Objectives Resolution and Drafting of Indian Constitution

Before the framing of the constitution started, an Objectives Resolution (the resolution that defined the aims of the Assembly) was moved by Nehru in 1946. This resolution enshrined the aspirations and values behind the Constitution making. On the basis of the Objectives Resolution, India’s Constitution gave institutional expression to the fundamental commitments: equality, liberty, democracy, sovereignty and a cosmopolitan identity. This made the moral commitment to establish a government that will fulfil the many promises that the nationalist movement held before the people of India.

The summary of the Objective Resolution is as follows:

India is an independent, sovereign, republic

India shall be a Union of erstwhile British Indian territories, Indian States, and other parts outside British India and Indian States as are willing to be a part of the Union

Territories forming the Union shall be autonomous units and exercise all powers and functions of the Government and administration, except those assigned to or vested in the Union

All powers and authority of sovereign and independent India and its constitution shall flow from the people

All people of India shall be guaranteed and secured social, economic and political justice; equality of status and opportunities and equality before law; and fundamental freedoms – of speech, expression, belief, faith, worship, vocation, association and action – subject to law and public morality

The minorities, backward and tribal areas, depressed and other backward classes shall be provided adequate safeguards

The territorial integrity of the Republic and its sovereign rights on land, sea and air shall be maintained according to justice and law of civilized nations

The land would make full and willing contribution to the promotion of world peace and welfare of mankind

Late in the evening of 14 August, 1947 the Assembly met in the Constitution Hall and at the stroke of midnight, took over as the Legislative Assembly of an Independent India.

On 29 August, 1947, the Constituent Assembly set up a Drafting Committee under the Chairmanship of Dr. B.R. Ambedkar to prepare a Draft Constitution for India. While deliberating upon the draft Constitution, the Assembly moved, discussed and disposed of as many as 2,473 amendments out of a total of 7,635 tabled. The Constitution of India was adopted on 26 November, 1949 and the members appended their signatures to it on 24 January, 1950. In all, 284 members actually signed the Constitution. On that day when the Constitution was being signed, it was drizzling outside and it was interpreted as a sign of a good omen.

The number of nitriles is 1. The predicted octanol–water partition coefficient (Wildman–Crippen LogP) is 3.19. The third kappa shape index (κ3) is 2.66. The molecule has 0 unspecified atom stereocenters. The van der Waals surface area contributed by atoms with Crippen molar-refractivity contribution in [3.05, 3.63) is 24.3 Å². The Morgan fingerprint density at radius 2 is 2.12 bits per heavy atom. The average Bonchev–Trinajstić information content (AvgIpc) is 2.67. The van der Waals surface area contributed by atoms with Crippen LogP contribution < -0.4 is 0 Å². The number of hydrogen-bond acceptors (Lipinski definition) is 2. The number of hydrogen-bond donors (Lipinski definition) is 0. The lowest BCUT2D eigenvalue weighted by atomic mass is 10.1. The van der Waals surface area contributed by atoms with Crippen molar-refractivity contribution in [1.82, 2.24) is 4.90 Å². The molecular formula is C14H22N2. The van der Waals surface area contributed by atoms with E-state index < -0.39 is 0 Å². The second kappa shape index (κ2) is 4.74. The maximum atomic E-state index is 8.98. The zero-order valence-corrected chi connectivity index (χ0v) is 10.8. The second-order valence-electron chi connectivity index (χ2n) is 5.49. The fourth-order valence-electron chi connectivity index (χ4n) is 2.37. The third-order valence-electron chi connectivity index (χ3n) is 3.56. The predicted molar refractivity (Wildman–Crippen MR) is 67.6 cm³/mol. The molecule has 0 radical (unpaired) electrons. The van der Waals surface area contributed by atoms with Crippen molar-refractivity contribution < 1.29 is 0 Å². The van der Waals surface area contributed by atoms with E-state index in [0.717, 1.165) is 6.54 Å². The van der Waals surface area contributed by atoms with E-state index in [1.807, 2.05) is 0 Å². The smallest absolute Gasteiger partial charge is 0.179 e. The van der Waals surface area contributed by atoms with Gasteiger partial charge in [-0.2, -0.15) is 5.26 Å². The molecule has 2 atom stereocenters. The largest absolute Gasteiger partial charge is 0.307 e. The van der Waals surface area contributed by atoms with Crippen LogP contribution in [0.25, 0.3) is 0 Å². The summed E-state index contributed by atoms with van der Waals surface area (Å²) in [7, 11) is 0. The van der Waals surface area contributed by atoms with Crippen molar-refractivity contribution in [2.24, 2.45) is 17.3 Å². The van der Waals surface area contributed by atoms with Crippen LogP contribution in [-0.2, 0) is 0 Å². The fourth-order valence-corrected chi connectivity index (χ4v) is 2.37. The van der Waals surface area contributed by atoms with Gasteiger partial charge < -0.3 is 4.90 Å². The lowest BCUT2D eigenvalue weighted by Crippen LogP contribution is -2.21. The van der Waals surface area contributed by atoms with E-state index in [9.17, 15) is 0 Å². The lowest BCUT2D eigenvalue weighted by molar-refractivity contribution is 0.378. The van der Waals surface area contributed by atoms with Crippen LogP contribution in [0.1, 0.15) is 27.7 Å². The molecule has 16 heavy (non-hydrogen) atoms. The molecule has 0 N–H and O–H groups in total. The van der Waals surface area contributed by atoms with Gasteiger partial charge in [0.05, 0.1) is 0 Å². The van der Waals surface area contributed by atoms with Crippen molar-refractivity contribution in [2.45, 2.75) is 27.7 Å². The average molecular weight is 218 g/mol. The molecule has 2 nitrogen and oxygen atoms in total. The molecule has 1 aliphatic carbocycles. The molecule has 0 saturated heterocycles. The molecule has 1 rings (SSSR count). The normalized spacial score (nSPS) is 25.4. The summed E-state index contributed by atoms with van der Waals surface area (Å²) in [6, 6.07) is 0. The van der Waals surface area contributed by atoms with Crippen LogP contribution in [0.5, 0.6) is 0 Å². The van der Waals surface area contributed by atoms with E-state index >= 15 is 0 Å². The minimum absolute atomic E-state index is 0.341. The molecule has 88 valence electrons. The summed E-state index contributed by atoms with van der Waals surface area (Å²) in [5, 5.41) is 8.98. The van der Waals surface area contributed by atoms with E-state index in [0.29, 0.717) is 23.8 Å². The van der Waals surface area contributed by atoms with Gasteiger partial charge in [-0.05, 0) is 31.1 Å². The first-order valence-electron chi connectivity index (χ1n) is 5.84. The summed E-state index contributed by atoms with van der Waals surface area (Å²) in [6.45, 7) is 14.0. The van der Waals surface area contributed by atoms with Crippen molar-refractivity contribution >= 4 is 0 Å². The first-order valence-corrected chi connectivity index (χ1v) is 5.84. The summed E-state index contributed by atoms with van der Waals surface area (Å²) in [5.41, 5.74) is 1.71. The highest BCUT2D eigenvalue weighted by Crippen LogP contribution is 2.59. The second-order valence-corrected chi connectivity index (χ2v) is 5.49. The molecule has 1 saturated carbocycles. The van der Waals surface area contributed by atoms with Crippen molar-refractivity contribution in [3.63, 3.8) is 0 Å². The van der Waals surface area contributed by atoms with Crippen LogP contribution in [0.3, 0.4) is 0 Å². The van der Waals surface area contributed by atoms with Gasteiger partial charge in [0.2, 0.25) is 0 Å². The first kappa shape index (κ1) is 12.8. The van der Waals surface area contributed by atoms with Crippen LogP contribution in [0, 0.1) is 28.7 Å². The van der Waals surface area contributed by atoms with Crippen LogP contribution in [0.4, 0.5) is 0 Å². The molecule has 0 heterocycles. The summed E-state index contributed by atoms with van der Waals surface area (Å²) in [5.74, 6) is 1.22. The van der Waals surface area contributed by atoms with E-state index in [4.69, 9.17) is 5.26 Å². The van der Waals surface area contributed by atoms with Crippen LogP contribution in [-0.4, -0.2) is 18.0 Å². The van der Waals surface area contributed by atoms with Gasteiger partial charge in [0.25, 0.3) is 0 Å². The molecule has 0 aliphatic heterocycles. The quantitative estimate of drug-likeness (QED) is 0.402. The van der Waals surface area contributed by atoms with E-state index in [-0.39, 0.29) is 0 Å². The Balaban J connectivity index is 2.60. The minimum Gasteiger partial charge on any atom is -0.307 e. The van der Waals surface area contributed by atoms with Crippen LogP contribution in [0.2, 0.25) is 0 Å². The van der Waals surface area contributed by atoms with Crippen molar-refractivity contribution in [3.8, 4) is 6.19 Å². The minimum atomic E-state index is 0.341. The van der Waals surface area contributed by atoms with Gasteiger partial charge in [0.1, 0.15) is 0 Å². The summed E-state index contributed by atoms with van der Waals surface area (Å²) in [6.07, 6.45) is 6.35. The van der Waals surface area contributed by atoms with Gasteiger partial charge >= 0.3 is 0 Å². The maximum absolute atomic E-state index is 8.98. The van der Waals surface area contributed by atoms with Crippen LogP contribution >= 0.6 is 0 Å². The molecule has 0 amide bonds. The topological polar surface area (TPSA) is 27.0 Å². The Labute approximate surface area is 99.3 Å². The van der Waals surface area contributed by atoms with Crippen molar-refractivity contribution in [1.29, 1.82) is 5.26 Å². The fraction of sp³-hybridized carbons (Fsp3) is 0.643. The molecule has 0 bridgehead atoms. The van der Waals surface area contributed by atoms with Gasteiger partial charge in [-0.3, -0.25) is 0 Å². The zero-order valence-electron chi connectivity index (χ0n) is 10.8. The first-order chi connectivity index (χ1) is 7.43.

The Constitution of India came into force on 26 January, 1950. On that day, the Assembly ceased to exist, transforming itself into the Provisional Parliament of India until a new Parliament was constituted in 1952.

The drafting committee was entrusted with the responsibility to prepare the Draft constitution.

The constituent assembly took 2 years , 11 months and 17 days to frame the constitution. It spent 6.4 crore Rupees in the preparation. The final outcome of the almost three year’s long process was the constitution document with 22 parts, 395 articles and 8 schedules.

Though, the constitution came into force on 26 January 1950, some provisions relating to Citizenship, Elections, provisional parliament, temporary & transitional provisions were given immediate effect on 26 November 1949.

This was the basic information about the creation of the constitution of India. In many countries constitutions remain defunct because they are imposed by military leaders or leaders who are not popular and do not have the ability to carry the people with them. The most successful constitutions, like India, South Africa and the United States, are constitutions which were created in the aftermath of popular national movements. Although India’s Constitution was formally created by a Constituent Assembly between December 1946 and November 1949, it drew upon a long history of the nationalist movement that had a remarkable ability to take along different sections of Indian society together.